Before we get to what goes in your bags though, Iíll start with one of my favourite services in Japan for travellers. The baggage delivery service. Youíre going to like this one.
Donít leave any of your essentials behind. Follow our packing list.

Thereís a check list in the resources section if youíve purchased the premium option. Just tick things off as you go : )

Donít break your back. Send your bags in advance

Lucy and Chris are travelling with their two children, Sarah, 5 years old and John, 9 years old. Theyíre going to drive to the airport at home and leave their car there, but they have no idea how theyíre going to manage all the bags at the other end. Theyíve decided they donít want to drive in Japan so theyíre going to be relying on public transport. Lucy is already feeling the pressure of organising this when they land and the holiday hasnít even started yet!

Send your bags in advance? Honor what are you on about?

So when you travel to most places in the world you take your bags with you. Maybe you rent a car so when you arrive at the airport, you put your bags in the trunk and forget about them till you arrive at your destination. Or maybe you jump on the bus or train and leave your bags in the luggage compartment.

Well... travel in Japan is a little different. I think in a good way. Thereís a wonderful thing called baggage delivery service here.
But why should you care about a baggage delivery service?

The majority of travellers to Japan choose to get around using the public transport system simply because itís fast, efficient, and will get you just about anywhere you want to go without you having the hassle of working out how to do it. No need to worry about being able to read Japanese, no need to worry about getting lost on unfamiliar roads.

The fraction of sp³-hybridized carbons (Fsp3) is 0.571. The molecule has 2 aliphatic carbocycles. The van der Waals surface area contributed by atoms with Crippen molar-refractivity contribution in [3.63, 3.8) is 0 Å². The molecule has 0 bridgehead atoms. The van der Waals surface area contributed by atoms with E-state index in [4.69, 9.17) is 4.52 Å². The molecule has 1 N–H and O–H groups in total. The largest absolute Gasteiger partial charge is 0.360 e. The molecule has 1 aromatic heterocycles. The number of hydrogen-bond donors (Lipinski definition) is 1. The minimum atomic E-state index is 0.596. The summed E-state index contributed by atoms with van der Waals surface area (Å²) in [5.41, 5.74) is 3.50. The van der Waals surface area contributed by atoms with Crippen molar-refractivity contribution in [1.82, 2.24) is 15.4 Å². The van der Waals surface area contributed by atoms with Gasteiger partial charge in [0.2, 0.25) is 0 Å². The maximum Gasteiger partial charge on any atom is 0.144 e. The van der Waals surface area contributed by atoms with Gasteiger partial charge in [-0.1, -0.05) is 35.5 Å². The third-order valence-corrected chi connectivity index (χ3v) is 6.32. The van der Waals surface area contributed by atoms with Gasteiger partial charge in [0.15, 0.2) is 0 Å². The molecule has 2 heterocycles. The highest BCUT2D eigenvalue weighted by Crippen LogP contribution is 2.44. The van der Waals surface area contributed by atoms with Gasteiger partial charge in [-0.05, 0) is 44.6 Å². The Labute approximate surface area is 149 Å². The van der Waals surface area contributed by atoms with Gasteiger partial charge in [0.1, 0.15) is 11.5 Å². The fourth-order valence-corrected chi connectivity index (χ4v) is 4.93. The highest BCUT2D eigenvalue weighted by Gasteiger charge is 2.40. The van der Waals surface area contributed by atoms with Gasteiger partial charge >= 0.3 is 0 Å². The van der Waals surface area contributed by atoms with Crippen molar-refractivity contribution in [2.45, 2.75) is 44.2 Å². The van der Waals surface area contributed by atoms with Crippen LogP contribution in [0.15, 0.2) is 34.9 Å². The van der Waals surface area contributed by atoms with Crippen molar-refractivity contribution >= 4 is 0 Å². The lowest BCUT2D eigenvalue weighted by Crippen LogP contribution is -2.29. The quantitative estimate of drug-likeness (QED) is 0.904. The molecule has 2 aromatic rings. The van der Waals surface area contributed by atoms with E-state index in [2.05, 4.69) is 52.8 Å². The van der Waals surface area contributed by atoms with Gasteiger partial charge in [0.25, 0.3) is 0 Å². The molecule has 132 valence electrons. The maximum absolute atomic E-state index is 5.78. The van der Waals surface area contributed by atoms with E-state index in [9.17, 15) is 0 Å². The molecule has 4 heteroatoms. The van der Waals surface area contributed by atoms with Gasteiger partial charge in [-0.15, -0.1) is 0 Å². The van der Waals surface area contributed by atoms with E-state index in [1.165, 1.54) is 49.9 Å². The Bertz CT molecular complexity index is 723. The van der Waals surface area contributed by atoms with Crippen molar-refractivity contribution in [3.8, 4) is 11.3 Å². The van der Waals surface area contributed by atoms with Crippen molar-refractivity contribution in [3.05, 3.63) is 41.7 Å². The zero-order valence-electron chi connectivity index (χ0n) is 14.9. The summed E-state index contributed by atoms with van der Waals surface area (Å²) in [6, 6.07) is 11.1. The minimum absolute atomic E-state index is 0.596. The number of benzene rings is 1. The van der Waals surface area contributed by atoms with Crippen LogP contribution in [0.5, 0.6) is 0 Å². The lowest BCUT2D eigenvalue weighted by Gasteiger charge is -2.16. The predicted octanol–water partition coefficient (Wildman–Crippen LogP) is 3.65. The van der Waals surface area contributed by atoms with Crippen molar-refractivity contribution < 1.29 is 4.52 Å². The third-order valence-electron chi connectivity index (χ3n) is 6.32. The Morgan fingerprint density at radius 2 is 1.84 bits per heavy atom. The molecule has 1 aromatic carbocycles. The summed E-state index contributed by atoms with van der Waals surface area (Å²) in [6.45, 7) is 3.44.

=== Insider Tips ===
In our own case, weíve lived in Japan since 2001 and we still donít own a car of any kind. Coming from the UK where a car is basically a necessity to get you from A to B (the public transport system there leaves a lot to be desired), itís very freeing to know we can get to the majority of places we want to go without ever getting behind a steering wheel. It also means my partner and I avoid a lot of potential arguments. Neither of us is a good passenger!

If youíve spent any time in Japan, youíll also know that many Japanese also choose to travel around the country using public transport rather than dealing with the roads. One thing you wonít see them doing though is carrying loads of bags with them... and thereís a reason for that.

Space is an issue in all areas of life in this amazing country where only around 30% of the land is flat enough for building on. In the same way, public transport provides little room for storing your luggage so, unless youíre happy to travel with your bags literally in your lap, youíre going to need another way to get your bags from A to B.

Ta da : ) Thatís where the baggage delivery service comes in.